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Pinellas Senior Squadron P. O. Box 11164 St.

Petersburg, FL 33733


PINELLAS SENIOR SQUADRON Civil Air Patrol - Florida Wing Albert Whitted Airport, www.stpetecap.org St. Petersburg Phone (727) 821-8354



From our Commander, Pete Crawford During 2006 I was very fortunate in being able to visit two world class air museums: The U. S. Air Force Museum at Dayton, Ohio, and The American Air Museum in Britain. To top it off, a local businessman had me fly him in his Cessna 310 to see the air show at Oshkosh and later fly him to an Army reunion at Omaha Nebraska; at which point I was able to fly on to Independence Kansas for three days of additional training in G1000 (six days of training in all) aircraft and visit the floor of the factory making the Cessna Mustang and the Cessna piston aircraft. I would like to share a few of the highlights of these adventures with you. In the spring our daughter wrote us that we could use her apartment in London, where she was in school, while she was on spring break. Finding we had sufficie nt airline points, we jumped at the chance only to discover on our arrival she had about 240 square feet of floor space split evenly on three floors. We could hardly get our bags in, or we could sleep there, but not both! Nor could I use the spiral stairway without taking off my jacket! The American Air Museum, located with a branch of the British War Museum at Duxford was quite spacious, a modern, huge, dome shaped building with no interior supports. It housed a B52, SR71, U-2, F 100, B-24, A-10, and too many other aircraft to list. Many of the aircraft sat on their gear on the floor, while others hung from the ceiling. Outside and in surrounding hangers sat Vbombers, a comet, WWII aircraft, WWI aircraft, Russian and German aircraft, as part of the British Air Museum. To get there from London one took a train, then a local bus. The trip took about two hours either way, so one needed to allow an entire day to get a quick glance at all the displays. Later in the summer, we flew to Oshkosh and spent four fantastic days wandering the displayed aircraft, homebuilts, warbirds, antiques, classics, and things that only the imaginative can imagine. Every afternoon was finished with an air show than was world class. Later in the fall, we were in Dayton and got to see the Air Force Museumthree huge hangers connected together with buses running visitors over to additional hangers. This took me three days to see.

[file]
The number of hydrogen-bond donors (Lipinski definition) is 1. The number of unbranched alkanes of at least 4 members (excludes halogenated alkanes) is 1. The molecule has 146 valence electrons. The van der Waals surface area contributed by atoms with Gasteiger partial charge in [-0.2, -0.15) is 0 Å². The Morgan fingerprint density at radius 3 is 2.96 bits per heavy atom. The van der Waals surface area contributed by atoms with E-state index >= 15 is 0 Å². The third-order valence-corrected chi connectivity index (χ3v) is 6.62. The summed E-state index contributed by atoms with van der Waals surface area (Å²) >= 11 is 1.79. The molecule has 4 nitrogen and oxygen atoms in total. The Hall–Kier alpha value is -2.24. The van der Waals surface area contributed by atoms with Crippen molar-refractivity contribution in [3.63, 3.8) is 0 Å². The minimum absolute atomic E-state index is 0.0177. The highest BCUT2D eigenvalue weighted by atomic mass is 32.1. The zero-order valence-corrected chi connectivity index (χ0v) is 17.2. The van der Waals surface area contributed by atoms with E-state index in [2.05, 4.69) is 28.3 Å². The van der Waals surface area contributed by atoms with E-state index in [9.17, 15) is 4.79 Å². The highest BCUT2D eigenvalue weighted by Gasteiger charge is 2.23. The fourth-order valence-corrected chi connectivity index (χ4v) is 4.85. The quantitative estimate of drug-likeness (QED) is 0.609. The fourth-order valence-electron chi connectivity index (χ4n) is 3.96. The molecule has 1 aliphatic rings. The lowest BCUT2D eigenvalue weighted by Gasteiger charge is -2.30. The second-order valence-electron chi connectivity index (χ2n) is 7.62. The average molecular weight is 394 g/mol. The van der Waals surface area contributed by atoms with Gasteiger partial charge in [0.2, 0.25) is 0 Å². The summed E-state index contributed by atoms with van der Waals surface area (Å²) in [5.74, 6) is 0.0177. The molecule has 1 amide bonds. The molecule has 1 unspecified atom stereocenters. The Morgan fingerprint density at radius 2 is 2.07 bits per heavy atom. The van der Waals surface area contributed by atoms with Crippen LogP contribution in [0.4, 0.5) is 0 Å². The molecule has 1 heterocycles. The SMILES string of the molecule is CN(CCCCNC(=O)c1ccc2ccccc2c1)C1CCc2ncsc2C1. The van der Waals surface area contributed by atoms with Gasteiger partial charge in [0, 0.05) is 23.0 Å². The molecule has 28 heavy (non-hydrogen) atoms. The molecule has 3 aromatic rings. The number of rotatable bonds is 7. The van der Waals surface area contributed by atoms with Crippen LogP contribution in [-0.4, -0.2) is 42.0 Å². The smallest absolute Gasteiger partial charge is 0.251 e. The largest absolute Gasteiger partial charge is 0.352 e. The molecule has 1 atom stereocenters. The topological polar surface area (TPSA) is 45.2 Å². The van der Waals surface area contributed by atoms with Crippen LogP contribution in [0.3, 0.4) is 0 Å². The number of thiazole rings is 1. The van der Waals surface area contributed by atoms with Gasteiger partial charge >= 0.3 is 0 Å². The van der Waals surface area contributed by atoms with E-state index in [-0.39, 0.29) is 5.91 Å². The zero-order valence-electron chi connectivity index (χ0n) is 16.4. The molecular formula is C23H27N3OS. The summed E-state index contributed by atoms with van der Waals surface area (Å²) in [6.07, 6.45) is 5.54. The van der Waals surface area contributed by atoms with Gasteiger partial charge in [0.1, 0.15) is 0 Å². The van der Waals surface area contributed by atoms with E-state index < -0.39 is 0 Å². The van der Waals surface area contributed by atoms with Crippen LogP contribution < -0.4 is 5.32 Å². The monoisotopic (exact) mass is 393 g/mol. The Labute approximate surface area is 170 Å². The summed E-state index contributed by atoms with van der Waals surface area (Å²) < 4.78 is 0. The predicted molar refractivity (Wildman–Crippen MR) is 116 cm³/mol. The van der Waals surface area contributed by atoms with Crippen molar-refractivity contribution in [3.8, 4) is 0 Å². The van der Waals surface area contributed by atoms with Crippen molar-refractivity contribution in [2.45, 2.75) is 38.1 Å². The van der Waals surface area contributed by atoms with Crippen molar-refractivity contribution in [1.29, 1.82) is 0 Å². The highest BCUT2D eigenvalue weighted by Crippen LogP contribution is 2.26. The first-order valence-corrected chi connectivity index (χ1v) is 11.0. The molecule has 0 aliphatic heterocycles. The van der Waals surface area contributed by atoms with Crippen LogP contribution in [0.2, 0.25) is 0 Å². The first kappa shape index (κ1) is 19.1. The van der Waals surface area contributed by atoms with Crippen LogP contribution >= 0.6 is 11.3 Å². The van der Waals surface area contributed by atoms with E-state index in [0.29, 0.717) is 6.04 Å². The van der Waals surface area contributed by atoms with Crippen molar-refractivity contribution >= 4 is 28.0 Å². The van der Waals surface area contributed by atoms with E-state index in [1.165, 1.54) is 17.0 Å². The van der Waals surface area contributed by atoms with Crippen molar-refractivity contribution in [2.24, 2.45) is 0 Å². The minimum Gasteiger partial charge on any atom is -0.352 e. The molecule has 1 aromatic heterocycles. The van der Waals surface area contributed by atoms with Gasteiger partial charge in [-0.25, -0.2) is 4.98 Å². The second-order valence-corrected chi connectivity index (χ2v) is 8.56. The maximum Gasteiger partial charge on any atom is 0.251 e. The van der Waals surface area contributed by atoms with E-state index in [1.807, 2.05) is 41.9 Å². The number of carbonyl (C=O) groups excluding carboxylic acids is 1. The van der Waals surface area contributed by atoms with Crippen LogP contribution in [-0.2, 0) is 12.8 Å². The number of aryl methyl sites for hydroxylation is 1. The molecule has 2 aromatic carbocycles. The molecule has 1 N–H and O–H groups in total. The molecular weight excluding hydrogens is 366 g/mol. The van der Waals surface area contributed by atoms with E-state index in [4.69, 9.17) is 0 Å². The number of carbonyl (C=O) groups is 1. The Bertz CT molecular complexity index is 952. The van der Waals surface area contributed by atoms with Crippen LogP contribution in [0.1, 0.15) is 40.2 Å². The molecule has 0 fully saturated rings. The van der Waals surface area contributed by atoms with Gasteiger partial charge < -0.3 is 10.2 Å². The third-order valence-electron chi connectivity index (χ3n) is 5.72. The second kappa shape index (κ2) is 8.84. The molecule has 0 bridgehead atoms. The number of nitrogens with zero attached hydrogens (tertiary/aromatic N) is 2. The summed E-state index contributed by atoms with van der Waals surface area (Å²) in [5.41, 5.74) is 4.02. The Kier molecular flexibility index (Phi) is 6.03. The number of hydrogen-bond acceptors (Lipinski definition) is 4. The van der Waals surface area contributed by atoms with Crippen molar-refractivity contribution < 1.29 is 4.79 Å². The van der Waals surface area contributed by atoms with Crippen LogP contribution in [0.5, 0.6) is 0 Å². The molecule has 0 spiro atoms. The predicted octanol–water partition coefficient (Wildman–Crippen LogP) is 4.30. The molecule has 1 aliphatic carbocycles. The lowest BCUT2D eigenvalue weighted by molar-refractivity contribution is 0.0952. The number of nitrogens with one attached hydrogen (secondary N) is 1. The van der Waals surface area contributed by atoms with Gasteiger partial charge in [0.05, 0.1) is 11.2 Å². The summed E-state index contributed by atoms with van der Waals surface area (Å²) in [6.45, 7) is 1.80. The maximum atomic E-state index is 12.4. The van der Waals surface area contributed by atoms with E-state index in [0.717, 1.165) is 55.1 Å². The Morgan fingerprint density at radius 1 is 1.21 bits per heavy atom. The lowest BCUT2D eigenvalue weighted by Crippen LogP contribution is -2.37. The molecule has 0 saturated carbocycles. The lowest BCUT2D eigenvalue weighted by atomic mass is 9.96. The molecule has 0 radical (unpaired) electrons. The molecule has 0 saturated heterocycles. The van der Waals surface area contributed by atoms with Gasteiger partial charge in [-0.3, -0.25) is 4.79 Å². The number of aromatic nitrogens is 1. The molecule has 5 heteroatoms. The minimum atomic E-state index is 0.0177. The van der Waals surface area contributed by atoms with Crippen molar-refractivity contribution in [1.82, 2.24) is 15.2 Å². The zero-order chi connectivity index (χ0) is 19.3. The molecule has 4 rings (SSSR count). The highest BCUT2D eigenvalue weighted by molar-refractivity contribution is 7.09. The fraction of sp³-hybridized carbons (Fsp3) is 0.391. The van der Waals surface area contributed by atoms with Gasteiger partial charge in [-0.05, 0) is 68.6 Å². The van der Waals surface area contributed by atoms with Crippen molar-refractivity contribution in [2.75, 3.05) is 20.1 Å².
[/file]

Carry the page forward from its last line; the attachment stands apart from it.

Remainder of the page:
The following picture shows all of the x-planes, minus the x-1, all of theAirforc Presidential aircraft, a B-36, SR71, B-70 Valkaire (the only one), military aircraft from WWI, WWII, Korea, Vietnam, Cold War, and developmental prototypes never produced. This was a year I cannot hope to repeat in the aircraft seen, heard, and touched.

DATES TO REMEMBER January 3, Regular Meeting January 10, Regular Meeting January 17, Regular Meeting January 24, Regular Meeting January 31, Special dinner meeting to be announced February 7, Regular Meeting February 14, Regular Meeting February 21, Regular Meeting February 27, Regular Meeting

Gerber, Dr. Russell L. 80, of Maplewood, MN and Pinellas Park, FL, died peacefully Saturday, December 2, 2006 with family. Dr. Gerber was born in Slaton, MN and professor emeritus of 36 years for University of Wisconsin -River Falls. He was a member of several organizations in his lifetime including but not limited to the River Falls Lions Club, River Falls Chamber of Commerce, International Technology Association, Phi Delta Kappa -University of Wisconsin Campus Chapter, and the Wisconsin Technology Education Association. He was recognized recently for over 50 years of service to the Civil Air Patrol and as a Lieutenant Colonel served as Squadron Commander for St. Croix Squadron, MN Wing of Civil Air Patrol. Dr. Gerber also served in the armed forces during WWII. Russ was the son of the late Joseph Gerber and Lucille Bockensteadt. Dr. Gerber is survived by his daughter, Jennifer and her husband Peter of Bellevue, Washington; his son, Jeff Gerber and his wife Hilary of Kirkland, Washington and sister, Nadine Krohn of Worthington, Minnesota. Dr. Gerber is also survived by his 2 grandchildren, Kai and Sydney, and nephews, Mike, David, Lou, & Tom. A celebration of his life will occur during the Spring of 2007 in Minneapolis, MN. The family will be contacting all friends and family when arrangements have been made. Published in the Star Tribune on 12/9/2006.